BOSTON (Reuters) - Boston Mayor Marty Walsh on Monday signed an ordinance banning realistic-looking toy guys in public, saying that replica firearms were increasingly being used in real crimes and raised the risks of police officers firing on an unarmed person.
The measure comes in a year that Boston police have recovered more than 150 fake handguns used as threatening props in real crimes and follows multiple cases across the United States where police shot people after mistaking their fake guns for the real thing.
“Replica guns have become a big issue for us,” said Boston Police Commissioner William Evans. “We all too often encounter young people who are carrying these fake guns and even though they are fake, the public and police don’t know they are.”
Under the terms of the new rule, police will confiscate realistic-looking firearms when they encounter them in public, whether in the hands of a child or adult. Owners 18 or older will be able to collect their replica weapons, which remain legal to possess and use on private property, at police stations.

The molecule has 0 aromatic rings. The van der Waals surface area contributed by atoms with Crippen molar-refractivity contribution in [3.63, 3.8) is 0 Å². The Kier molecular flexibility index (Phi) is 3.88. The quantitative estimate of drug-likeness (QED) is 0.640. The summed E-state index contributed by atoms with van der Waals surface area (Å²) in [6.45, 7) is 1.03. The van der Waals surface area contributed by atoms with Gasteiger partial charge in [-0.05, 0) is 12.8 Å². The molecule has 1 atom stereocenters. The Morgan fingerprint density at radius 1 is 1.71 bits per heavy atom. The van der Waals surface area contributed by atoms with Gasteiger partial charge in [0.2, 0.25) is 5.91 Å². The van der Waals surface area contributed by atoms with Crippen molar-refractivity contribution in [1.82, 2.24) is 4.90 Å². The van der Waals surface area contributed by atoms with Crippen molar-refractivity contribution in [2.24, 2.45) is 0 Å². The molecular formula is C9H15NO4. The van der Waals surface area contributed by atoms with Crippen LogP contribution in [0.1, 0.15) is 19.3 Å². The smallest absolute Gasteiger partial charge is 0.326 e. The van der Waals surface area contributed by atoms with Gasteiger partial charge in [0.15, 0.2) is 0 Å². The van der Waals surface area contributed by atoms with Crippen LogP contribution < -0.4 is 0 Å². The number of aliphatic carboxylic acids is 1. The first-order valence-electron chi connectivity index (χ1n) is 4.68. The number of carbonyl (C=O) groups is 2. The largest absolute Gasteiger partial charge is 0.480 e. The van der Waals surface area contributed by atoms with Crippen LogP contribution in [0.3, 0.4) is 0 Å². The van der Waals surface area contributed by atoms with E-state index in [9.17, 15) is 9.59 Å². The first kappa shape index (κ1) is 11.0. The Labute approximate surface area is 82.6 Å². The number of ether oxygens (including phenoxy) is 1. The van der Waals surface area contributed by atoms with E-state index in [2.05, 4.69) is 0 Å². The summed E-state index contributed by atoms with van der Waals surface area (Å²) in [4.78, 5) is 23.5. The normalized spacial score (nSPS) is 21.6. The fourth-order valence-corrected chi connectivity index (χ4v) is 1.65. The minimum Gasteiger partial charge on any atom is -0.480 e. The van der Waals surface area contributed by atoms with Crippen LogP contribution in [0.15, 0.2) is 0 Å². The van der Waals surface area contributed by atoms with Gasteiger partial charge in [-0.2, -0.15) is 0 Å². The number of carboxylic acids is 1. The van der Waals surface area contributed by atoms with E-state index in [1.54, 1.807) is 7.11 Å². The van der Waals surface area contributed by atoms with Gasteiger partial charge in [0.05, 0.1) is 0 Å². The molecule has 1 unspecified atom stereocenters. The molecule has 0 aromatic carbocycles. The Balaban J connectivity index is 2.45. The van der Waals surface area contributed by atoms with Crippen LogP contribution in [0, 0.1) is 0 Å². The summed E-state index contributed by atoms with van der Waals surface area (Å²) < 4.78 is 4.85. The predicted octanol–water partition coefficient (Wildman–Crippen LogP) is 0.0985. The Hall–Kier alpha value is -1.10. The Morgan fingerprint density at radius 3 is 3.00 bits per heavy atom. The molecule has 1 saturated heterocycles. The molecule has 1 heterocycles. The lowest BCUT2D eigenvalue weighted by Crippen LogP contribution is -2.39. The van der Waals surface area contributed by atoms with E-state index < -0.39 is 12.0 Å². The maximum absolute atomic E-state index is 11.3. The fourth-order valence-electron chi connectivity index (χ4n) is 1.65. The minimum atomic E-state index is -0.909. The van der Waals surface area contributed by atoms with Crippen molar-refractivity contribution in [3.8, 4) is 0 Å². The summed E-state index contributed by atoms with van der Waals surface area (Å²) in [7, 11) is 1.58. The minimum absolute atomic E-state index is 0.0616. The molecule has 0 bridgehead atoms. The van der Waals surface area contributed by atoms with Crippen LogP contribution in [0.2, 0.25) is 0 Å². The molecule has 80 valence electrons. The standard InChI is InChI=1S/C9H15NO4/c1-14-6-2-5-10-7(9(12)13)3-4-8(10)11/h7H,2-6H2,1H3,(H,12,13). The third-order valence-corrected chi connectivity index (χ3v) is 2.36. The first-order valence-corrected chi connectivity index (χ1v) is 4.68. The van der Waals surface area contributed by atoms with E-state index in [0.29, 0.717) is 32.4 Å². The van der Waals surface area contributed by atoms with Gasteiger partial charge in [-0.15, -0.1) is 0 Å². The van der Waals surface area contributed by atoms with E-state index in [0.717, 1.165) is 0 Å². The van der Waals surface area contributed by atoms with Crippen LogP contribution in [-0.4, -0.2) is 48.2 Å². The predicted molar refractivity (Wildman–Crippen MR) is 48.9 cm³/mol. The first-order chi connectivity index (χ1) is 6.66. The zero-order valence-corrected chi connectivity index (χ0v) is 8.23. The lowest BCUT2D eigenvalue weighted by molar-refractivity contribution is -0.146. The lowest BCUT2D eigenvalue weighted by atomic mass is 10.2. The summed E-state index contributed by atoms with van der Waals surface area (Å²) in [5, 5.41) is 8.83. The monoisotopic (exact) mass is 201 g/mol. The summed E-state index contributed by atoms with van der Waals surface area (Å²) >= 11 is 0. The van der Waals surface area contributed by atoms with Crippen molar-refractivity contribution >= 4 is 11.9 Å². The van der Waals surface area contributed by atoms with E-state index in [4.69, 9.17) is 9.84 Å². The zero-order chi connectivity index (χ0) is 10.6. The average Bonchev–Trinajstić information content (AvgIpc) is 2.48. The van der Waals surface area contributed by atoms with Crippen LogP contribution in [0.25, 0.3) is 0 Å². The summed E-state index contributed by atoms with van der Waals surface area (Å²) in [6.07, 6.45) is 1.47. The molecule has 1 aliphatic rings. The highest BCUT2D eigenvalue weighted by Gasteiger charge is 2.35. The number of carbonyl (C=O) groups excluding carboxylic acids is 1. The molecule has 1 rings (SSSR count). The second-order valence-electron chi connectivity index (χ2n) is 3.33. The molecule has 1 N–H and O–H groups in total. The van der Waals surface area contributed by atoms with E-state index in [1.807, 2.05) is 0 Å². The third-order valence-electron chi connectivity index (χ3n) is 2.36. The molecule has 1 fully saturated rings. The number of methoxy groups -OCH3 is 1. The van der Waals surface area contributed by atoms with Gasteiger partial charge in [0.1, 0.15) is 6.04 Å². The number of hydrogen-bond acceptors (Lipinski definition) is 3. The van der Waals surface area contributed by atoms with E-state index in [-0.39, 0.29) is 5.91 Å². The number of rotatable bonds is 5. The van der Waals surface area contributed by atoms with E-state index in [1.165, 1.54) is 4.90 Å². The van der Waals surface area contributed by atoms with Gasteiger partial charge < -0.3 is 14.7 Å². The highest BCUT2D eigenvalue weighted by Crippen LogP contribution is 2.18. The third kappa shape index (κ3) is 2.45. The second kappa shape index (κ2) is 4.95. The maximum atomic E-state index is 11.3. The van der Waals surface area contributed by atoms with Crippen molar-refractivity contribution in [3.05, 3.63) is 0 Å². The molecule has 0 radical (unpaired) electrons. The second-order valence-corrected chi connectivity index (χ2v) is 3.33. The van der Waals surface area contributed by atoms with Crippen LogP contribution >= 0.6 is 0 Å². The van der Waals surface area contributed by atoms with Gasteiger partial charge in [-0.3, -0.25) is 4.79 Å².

The ban does not go as far one put in place in New York City, which requires that all toy guns sold in city limits to be brightly colored, while New York is one of seven U.S. states to limit sales of realistic looking toy guys, generally requiring they marks on the sides and tips of their barrels making clear that they are not real firearms.
Cleveland saw a wave of protests last year after a police officer fatally shot a 12-year-old boy who was carrying a toy gun, though an outside review last month found the shooting was a reasonable response to a perceived threat.
Reporting by Scott Malone; Editing by Alan Crosby
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